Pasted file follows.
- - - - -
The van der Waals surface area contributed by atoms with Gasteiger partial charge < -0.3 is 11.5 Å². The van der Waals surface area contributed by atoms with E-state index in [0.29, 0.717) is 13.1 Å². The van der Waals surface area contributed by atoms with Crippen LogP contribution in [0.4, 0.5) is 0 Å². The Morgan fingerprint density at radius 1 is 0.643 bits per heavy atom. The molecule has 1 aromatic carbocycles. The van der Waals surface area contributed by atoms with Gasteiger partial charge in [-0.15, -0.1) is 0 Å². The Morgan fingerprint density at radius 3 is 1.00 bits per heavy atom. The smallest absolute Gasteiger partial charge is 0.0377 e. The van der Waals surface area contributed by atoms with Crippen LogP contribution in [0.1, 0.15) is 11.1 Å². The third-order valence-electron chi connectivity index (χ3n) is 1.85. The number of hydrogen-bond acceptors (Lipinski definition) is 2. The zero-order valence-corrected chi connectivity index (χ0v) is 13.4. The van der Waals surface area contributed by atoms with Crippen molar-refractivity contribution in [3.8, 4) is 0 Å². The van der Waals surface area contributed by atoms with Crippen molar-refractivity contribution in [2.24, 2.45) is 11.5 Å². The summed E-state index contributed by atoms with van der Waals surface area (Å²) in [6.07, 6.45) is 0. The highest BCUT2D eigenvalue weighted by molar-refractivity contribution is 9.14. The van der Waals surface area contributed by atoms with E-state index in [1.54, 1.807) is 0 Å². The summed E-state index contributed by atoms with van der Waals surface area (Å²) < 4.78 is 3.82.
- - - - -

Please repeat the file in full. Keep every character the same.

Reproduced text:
The van der Waals surface area contributed by atoms with Gasteiger partial charge < -0.3 is 11.5 Å². The van der Waals surface area contributed by atoms with E-state index in [0.29, 0.717) is 13.1 Å². The van der Waals surface area contributed by atoms with Crippen LogP contribution in [0.4, 0.5) is 0 Å². The Morgan fingerprint density at radius 1 is 0.643 bits per heavy atom. The molecule has 1 aromatic carbocycles. The van der Waals surface area contributed by atoms with Gasteiger partial charge in [-0.15, -0.1) is 0 Å². The Morgan fingerprint density at radius 3 is 1.00 bits per heavy atom. The smallest absolute Gasteiger partial charge is 0.0377 e. The van der Waals surface area contributed by atoms with Crippen LogP contribution in [0.1, 0.15) is 11.1 Å². The third-order valence-electron chi connectivity index (χ3n) is 1.85. The number of hydrogen-bond acceptors (Lipinski definition) is 2. The zero-order valence-corrected chi connectivity index (χ0v) is 13.4. The van der Waals surface area contributed by atoms with Crippen molar-refractivity contribution in [3.8, 4) is 0 Å². The van der Waals surface area contributed by atoms with Crippen molar-refractivity contribution in [2.24, 2.45) is 11.5 Å². The summed E-state index contributed by atoms with van der Waals surface area (Å²) in [6.07, 6.45) is 0. The highest BCUT2D eigenvalue weighted by molar-refractivity contribution is 9.14. The van der Waals surface area contributed by atoms with E-state index in [1.54, 1.807) is 0 Å². The summed E-state index contributed by atoms with van der Waals surface area (Å²) < 4.78 is 3.82.